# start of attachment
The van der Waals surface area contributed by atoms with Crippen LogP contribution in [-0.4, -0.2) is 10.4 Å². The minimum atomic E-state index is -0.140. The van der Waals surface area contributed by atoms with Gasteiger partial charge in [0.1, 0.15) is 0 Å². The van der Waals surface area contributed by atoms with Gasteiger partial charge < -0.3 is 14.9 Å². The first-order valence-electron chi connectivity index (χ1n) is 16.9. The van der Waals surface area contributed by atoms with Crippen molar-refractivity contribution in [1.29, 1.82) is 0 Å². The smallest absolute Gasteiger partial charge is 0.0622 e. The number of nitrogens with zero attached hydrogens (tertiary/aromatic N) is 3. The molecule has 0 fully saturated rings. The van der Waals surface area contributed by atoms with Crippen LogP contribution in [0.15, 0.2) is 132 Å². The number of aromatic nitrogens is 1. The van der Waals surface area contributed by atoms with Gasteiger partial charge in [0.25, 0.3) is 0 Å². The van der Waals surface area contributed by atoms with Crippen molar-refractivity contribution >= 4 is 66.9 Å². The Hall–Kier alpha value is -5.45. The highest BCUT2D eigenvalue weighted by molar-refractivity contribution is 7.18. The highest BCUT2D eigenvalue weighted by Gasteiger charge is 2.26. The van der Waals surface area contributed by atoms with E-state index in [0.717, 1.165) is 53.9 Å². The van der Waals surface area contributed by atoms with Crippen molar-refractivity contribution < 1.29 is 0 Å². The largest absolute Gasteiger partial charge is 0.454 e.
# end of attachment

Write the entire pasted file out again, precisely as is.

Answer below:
The van der Waals surface area contributed by atoms with Crippen LogP contribution in [-0.4, -0.2) is 10.4 Å². The minimum atomic E-state index is -0.140. The van der Waals surface area contributed by atoms with Gasteiger partial charge in [0.1, 0.15) is 0 Å². The van der Waals surface area contributed by atoms with Gasteiger partial charge < -0.3 is 14.9 Å². The first-order valence-electron chi connectivity index (χ1n) is 16.9. The van der Waals surface area contributed by atoms with Crippen molar-refractivity contribution in [1.29, 1.82) is 0 Å². The smallest absolute Gasteiger partial charge is 0.0622 e. The number of nitrogens with zero attached hydrogens (tertiary/aromatic N) is 3. The molecule has 0 fully saturated rings. The van der Waals surface area contributed by atoms with Crippen LogP contribution in [0.15, 0.2) is 132 Å². The number of aromatic nitrogens is 1. The van der Waals surface area contributed by atoms with Gasteiger partial charge in [0.25, 0.3) is 0 Å². The van der Waals surface area contributed by atoms with Crippen molar-refractivity contribution >= 4 is 66.9 Å². The Hall–Kier alpha value is -5.45. The highest BCUT2D eigenvalue weighted by molar-refractivity contribution is 7.18. The highest BCUT2D eigenvalue weighted by Gasteiger charge is 2.26. The van der Waals surface area contributed by atoms with E-state index in [0.717, 1.165) is 53.9 Å². The van der Waals surface area contributed by atoms with Crippen molar-refractivity contribution < 1.29 is 0 Å². The largest absolute Gasteiger partial charge is 0.454 e.